Written by Dapo Olowu
After two weeks of no new major releases, we’d be forgiven for expecting ‘Spider-Man: Into the Spider-Verse’ to open big this Box Office weekend, or at least break the $40m barrier.
Still, it swung in at $35.4m, meaning it takes the record as December’s biggest ever animated start anyway, beating out the likes of ‘Sing’ from 2016 ($35.3m). ‘Sing’ makes for an apt comparison – its $75m budget is just a shade under ‘Spider-Man’s $90m, and the musical’s eventual $270.4m domestic finish potentially signals a long, leggy ‘Jumanji’-like run for the Sony animation.
For such a run to be had, however, ‘Spider-Man’ must benefit from overwhelmingly positive word of mouth reviews – which it has in excess. Boasting 97% on the Tomatometer and an A+ on Cinemascore, the film, which stars the voices of Shameik Moore, Jake Johnson, Hailee Steinfeld and others, could breakout in coming weekends, although heavy competition in the form of ‘Aquaman’ and ‘Bumblebee’ should definitely stifle its attempts.
Internationally, ‘Spider-Man’ earned $21m from 44 markets, yet won’t be making the front pages just yet, due to the continued runaway success of Warner Bros’ ‘Aquaman’, which brought in a whopping $126.4m in its second weekend overseas.
To date, its non-U.S. total stands at $261.3m, and includes a DCEU-record $190m from China. To put this into perspective, it’s already Warner Bros’ second biggest film there ever (after ‘Ready Player One’), and only ‘Age of Ultron’, ‘Venom’, and ‘Infinity War’ stand in its way of becoming the country’s biggest superhero movie of all time.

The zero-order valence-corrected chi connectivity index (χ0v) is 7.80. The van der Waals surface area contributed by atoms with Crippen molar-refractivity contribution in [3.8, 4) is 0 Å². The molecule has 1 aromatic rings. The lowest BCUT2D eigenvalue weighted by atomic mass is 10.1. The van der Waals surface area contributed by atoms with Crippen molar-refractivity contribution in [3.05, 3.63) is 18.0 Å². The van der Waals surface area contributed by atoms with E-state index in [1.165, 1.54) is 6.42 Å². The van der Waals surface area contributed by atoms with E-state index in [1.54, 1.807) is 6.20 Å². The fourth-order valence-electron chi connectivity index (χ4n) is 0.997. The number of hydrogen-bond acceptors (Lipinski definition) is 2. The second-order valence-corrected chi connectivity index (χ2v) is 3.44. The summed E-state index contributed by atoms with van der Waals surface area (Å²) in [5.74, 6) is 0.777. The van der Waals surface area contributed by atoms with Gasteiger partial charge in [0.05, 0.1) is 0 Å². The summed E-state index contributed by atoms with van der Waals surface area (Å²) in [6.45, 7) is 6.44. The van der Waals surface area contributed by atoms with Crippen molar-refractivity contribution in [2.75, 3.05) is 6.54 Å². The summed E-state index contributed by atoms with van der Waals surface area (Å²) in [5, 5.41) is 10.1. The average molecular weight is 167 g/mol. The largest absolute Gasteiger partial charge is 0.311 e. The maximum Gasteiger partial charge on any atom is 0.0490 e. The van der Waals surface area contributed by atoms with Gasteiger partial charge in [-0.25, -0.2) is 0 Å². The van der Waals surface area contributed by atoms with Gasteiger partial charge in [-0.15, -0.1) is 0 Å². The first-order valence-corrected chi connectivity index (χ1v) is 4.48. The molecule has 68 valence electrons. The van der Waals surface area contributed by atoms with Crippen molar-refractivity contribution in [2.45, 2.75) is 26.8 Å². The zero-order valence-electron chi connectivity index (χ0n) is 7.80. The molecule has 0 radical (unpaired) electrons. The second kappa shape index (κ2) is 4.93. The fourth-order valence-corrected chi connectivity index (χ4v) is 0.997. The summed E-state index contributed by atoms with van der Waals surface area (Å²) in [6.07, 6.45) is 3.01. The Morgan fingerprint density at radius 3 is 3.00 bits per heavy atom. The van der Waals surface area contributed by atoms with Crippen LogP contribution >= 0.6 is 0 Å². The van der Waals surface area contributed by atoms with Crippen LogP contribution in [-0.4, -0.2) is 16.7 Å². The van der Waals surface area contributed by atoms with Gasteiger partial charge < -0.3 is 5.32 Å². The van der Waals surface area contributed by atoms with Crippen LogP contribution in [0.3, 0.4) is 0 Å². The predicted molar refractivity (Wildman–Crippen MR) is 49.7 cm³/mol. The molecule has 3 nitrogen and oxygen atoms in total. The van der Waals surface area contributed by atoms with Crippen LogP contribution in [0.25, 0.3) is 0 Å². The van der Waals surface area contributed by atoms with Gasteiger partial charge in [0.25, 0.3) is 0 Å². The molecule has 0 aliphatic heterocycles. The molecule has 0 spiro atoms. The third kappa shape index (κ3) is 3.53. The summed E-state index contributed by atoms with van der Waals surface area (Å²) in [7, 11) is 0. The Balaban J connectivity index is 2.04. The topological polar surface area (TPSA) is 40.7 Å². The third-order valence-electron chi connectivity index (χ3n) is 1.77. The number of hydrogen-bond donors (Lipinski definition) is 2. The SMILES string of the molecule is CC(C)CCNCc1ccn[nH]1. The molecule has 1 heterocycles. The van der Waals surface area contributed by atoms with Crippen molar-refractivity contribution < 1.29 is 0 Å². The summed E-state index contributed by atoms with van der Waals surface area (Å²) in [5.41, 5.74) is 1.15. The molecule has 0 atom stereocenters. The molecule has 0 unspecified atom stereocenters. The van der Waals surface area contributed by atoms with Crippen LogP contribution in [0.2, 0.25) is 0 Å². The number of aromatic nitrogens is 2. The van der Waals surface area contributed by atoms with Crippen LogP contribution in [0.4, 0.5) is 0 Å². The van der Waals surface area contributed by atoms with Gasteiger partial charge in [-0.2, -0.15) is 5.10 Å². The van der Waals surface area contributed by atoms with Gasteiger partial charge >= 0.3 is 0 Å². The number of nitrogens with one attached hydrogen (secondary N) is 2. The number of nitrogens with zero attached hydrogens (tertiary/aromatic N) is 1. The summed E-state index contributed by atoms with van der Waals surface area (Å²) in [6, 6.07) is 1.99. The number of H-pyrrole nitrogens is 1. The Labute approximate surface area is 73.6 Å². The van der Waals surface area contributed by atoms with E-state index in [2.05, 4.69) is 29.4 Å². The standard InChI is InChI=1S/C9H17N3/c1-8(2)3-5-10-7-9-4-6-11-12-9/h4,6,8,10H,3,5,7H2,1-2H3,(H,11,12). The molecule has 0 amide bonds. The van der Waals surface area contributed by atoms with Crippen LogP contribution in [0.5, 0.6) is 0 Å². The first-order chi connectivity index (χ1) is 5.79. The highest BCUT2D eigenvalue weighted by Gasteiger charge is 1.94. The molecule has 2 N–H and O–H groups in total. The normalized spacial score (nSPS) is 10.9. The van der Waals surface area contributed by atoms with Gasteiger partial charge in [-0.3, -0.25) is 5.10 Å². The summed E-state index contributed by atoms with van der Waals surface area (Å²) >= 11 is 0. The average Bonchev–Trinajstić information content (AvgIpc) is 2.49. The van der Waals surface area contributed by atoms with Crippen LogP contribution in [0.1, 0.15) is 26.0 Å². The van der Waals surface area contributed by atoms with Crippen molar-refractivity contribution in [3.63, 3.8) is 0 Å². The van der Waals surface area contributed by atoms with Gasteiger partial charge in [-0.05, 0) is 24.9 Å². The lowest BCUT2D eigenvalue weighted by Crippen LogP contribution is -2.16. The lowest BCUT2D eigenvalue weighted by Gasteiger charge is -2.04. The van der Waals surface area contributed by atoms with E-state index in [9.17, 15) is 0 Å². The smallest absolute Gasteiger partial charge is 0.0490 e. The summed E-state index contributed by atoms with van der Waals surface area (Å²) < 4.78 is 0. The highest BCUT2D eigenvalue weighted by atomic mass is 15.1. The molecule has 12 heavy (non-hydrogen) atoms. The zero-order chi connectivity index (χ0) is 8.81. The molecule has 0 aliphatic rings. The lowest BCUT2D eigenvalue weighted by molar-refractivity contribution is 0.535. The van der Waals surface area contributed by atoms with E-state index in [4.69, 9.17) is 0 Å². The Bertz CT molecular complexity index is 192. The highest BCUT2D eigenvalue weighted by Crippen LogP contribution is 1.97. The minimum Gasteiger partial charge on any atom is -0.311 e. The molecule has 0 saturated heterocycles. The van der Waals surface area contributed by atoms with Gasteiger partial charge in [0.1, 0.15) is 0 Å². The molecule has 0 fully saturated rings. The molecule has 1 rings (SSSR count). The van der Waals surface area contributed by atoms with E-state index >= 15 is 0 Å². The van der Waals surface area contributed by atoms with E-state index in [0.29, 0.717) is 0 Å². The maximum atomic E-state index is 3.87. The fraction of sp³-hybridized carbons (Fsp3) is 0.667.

With its U.S. release perfectly timed for this coming Friday, we could genuinely see ‘Aquaman’ swim to levels never before seen by the DCEU, and could even hit the $1bn mark.
With much smaller ambitions comes Clint Eastwood’s crime drama ‘The Mule’, which opened to a solid $17.5m. It’s an opening that marks Eastwood’s 5th biggest as a director, and 3rd biggest as an actor (inflation aside), as well as his biggest of the year, comfortably seeing out his February effort ’The 15:17 to Paris’ ($12.6m).
While many may balk at its seemingly pricey $50m production cost, Eastwood and those over at WB will be quietly optimistic at the potential for it grow in coming weekends, as it looks to appeal to a crowd uninterested in upcoming (and current) major action blockbusters. Its A- on Cinemascore implies a film highly-rated among audiences that were practically all (88%) over the age of 25, so perhaps we may see a ‘Book Club’-type performance here.
It wasn’t all good news in the Box Office, however. Universal’s ‘Mortal Engines’, the YA steampunk dystopian adaptation of the 2001 novel, failed to get started at the domestic Box Office, spluttering in with a miserable $7.6m.
Two things of note here: firstly, that ‘Mortal Engines’ has somehow outdone ‘Robin Hood’ as the flop of the season, and secondly, that Universal and co. decided it wise to spend $100m+ on a YA dystopian, as if ‘The Darkest Minds’, ‘The 5th Wave’, and ‘Allegiant’ haven’t already put the struggling genre out of its misery in recent memory. Regardless, it’ll be a real surprise to see this one reach $30m, or even be around by early January.
Finally, in the battle for 10th spot between ‘Green Book’, Deadpool-lite ‘Once Upon a Deadpool’, and ‘The Favourite’, it was ‘Green Book’ who prevailed and kept its place in the ranks, earning $2.8m in its 5th weekend of release.
Next weekend sees ‘Aquaman’ come up against the might of ‘Mary Poppins Returns’ and ‘Bumblebee’. Can the latter cause an upset, or will Warner Bros earn its 10th chart-topper of the year? Let us know your thoughts on Twitter and Instagram – we’re at @JUMPCUT_ONLINE.